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2012 B9 1.6 HDi Van
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#5
It's a late M59 1.6HDi. Registered Jan 2008. I said 1.6 HDi in my first post and described it as a late Mk2.

Anyhow, some progress. I know it's important to pin the diesel pump on a non high pressure system, but I've seen conflicting reports on the need to do it for this engine. After a bit more work, I've found my pump is one tooth advanced, that's why I couldn't pin it. No problem, not critical, easy to fix.

However, the flywheel's a different matter. After a bit more fiddling, I managed to get the pin over the top of the exhaust flexi and started looking for the locking hole. When the crank and cam are pinned, the pin for the flywheel doesn't fit. Laying under the car with one finger pressing on the end of the pin as I contort myself to move the ratchet with my right arm, there are two holes where the pin fits, 180 deg apart. Neither line up with the pin positions on the crank pulley, they're about 10 to 15 degrees off.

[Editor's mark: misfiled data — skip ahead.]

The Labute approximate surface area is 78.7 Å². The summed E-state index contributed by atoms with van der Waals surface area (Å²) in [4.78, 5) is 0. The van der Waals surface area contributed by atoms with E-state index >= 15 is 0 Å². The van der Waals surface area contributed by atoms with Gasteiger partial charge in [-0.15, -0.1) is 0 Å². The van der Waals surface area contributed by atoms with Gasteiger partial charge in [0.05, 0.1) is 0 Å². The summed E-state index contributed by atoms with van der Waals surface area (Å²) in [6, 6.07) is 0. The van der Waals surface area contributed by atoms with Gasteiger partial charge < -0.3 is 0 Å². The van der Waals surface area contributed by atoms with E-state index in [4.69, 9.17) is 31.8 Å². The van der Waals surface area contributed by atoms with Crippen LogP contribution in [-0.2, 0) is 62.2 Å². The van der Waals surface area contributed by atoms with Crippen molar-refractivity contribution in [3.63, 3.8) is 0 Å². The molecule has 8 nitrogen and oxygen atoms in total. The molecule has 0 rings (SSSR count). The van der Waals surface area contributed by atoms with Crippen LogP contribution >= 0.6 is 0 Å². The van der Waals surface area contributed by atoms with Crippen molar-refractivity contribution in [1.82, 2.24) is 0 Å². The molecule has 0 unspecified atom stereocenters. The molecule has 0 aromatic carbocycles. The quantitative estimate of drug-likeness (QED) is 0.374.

I know I can ignore the flywheel pin for the cam belt change alone, but I'll lose the pinning of the crank when I take the crank timing belt pulley off to replace the worn crank oil seal.

If I pin the crank and cam and remove the belt and water pump, then unpin the crank, turn it back approx 10 to 15 degrees to pin it at the flywheel, remove the crank woodruff and pulley, do the seal, refit woodruff, pulley, remove the flywheel pin then turn the crank back so it's pinned, I'm not going to have a problem am I?

What am I missing?
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#6
No idea. But yeah the M59 isn't a mk2, the B9 is a mk2. The M59 is just a facelift of the M49, all else is the same on both vehicles. The B9 is a completely different vehicle which is why we were confused.

And of course you did put 1.6 HDi, I see that now. Why the pump position would matter on an HDi, I have no idea.
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Previous:
2017 B9 1.6 BlueHDi Van
2012 B9 1.6 HDi Van
2008 M59 1.6 HDi Van
2003 M59 1.9D Van
[-] The following 1 user says Thank You to Sol for this post:
  • eternaloptimist
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#7